Neighborhood built environments and Hispanic/Latino adults' physical activity in the U.S. The Hispanic community health study/study of Latinos community and surrounding areas study

Jordan A. Carlson, James F. Sallis, Marta M. Jankowska, Matthew A. Allison, Daniela Sotres-Alvarez, Scott C. Roesch, Chelsea Steel, Kimberly L. Savin, Gregory A. Talavera, Sheila F. Castañeda, Maria M. Llabre, Frank J. Penedo, Robert Kaplan, Yasmin Mossavar-Rahmani, Martha Daviglus, Krista M. Perreira, Linda C. Gallo

Research output: Contribution to journalArticlepeer-review

Abstract

Despite experiencing health inequities, less is known about neighborhood environments and physical activity among Hispanic/Latino adults compared to other populations. We investigated this topic in the Hispanic Community Health Study/Study of Latinos (HCHS/SOL). Hispanic/Latino adults in the San Diego, California area of the U.S. completed measures of overall moderate-to-vigorous physical activity (MVPA) via accelerometry and domain-specific MVPA via questionnaire at Visits 1 (2008–2011; n = 4086) and 2 (2014–2017; n = 1776), ~6 years apart. 800-m home neighborhood buffers were used to create objective measures of residential, intersection, and retail density, bus/trolley stops, greenness, parks, and recreation area at Visit 1. Regression models tested the association of each neighborhood feature with MVPA at Visit 1 and over 6 years, adjusting for individual characteristics and neighborhood socioeconomic deprivation. At Visit 1, those in neighborhoods with higher vs. lower retail density or recreation area (+1 vs. -1 standard deviation from the mean) engaged in 10% more overall MVPA and 12–22% more active transportation. Those in neighborhoods with higher vs. lower residential density engaged in 22% more active transportation. Those in neighborhoods with higher vs. lower greenness and park count engaged in 14–16% more recreational MVPA. Neighborhood features were unassociated with changes in MVPA over 6 years. Although changes in MVPA over time were similar across neighborhoods, Hispanic/Latino adults living in neighborhoods with design features supportive of walking and recreational activity (e.g., greater residential and retail density, more parks and recreation facilities) were consistently more active. Improving neighborhood environments appears important for supporting physical activity among Hispanic/Latino adults.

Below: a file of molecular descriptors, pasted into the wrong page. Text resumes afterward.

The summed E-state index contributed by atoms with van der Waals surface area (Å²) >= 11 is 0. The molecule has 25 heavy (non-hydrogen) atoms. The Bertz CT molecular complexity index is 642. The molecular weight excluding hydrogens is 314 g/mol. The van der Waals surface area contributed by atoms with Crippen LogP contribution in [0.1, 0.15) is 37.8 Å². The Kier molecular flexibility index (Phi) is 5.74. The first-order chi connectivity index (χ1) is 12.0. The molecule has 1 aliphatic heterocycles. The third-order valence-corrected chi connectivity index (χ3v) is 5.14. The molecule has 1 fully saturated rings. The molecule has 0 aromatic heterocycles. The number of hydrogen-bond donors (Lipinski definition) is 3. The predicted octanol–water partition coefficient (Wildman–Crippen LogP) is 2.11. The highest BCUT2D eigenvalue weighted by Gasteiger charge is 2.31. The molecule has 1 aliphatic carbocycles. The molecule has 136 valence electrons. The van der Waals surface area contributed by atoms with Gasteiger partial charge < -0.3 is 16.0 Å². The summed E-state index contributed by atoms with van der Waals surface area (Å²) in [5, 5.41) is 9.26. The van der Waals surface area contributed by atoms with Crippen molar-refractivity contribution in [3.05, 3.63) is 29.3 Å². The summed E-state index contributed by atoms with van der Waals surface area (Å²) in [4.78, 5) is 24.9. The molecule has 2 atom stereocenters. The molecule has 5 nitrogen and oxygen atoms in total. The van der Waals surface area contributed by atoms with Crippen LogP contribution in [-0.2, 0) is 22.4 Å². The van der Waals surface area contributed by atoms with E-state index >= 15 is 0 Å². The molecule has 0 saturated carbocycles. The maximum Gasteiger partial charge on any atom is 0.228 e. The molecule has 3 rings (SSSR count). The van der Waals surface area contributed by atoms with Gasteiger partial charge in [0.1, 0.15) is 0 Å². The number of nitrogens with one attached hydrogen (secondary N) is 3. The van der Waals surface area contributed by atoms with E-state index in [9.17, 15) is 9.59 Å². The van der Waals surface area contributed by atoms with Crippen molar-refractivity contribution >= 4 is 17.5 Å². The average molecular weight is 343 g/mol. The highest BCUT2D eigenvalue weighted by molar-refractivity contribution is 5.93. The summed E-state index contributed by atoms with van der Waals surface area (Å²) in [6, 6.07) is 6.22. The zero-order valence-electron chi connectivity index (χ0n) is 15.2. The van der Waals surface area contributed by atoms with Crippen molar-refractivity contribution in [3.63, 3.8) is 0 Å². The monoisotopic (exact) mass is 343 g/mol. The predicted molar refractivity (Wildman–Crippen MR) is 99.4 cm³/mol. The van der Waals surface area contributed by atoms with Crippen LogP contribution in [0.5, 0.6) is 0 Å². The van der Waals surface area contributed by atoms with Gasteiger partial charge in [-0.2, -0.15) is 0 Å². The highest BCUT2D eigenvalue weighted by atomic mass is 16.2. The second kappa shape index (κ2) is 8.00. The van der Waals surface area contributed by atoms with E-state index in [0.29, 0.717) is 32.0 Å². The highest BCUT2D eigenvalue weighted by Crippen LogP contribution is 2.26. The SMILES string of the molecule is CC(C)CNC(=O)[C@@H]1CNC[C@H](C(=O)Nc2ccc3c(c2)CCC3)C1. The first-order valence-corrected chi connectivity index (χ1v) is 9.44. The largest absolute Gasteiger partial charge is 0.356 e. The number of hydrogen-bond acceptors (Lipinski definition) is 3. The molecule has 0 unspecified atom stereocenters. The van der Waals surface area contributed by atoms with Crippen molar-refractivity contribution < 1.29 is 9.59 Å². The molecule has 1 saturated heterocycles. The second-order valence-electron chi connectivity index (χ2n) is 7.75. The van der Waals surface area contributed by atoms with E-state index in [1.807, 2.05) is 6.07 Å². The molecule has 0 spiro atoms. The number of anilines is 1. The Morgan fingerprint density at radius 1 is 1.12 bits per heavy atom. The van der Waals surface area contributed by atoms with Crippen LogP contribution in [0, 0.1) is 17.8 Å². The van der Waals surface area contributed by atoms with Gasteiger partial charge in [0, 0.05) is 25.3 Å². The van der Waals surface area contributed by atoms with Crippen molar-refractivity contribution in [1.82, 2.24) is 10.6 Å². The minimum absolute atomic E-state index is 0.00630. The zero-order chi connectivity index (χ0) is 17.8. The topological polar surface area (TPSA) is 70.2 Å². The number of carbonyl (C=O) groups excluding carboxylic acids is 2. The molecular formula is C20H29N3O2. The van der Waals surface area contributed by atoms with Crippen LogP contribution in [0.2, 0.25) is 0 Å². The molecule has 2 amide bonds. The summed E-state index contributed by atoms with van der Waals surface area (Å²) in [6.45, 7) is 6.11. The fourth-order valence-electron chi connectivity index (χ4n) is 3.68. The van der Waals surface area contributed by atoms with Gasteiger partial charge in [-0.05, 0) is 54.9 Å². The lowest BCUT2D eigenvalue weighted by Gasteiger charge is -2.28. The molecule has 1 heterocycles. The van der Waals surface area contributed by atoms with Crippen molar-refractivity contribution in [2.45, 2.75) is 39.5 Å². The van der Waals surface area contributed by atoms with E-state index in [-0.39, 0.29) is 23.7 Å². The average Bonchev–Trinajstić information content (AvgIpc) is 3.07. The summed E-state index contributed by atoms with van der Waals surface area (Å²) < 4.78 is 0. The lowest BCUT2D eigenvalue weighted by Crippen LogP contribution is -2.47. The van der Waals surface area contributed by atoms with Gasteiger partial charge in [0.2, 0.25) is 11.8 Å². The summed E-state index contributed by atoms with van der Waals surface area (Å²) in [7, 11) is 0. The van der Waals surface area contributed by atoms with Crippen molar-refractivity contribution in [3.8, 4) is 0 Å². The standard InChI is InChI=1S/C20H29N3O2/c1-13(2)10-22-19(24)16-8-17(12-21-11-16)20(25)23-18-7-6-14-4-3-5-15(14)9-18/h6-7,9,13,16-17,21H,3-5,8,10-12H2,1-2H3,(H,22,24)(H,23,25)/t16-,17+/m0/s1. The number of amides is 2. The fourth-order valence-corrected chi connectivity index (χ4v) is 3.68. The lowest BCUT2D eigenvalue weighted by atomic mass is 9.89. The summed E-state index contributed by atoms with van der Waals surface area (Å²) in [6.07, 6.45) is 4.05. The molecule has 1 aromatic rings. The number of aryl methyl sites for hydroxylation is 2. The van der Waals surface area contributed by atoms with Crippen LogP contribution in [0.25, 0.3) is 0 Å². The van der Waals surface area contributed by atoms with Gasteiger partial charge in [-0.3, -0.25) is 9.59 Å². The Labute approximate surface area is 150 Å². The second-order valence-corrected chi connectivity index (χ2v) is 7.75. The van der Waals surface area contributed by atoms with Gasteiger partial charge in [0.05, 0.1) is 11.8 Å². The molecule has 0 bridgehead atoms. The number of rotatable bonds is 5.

Original languageEnglish (US)
Article number107073
JournalPreventive Medicine
Volume160
DOIs
StatePublished - Jul 2022

Keywords

  • Greenness
  • Income
  • Parks
  • Transit
  • Walkability
  • Walking

ASJC Scopus subject areas

  • Epidemiology
  • Public Health, Environmental and Occupational Health

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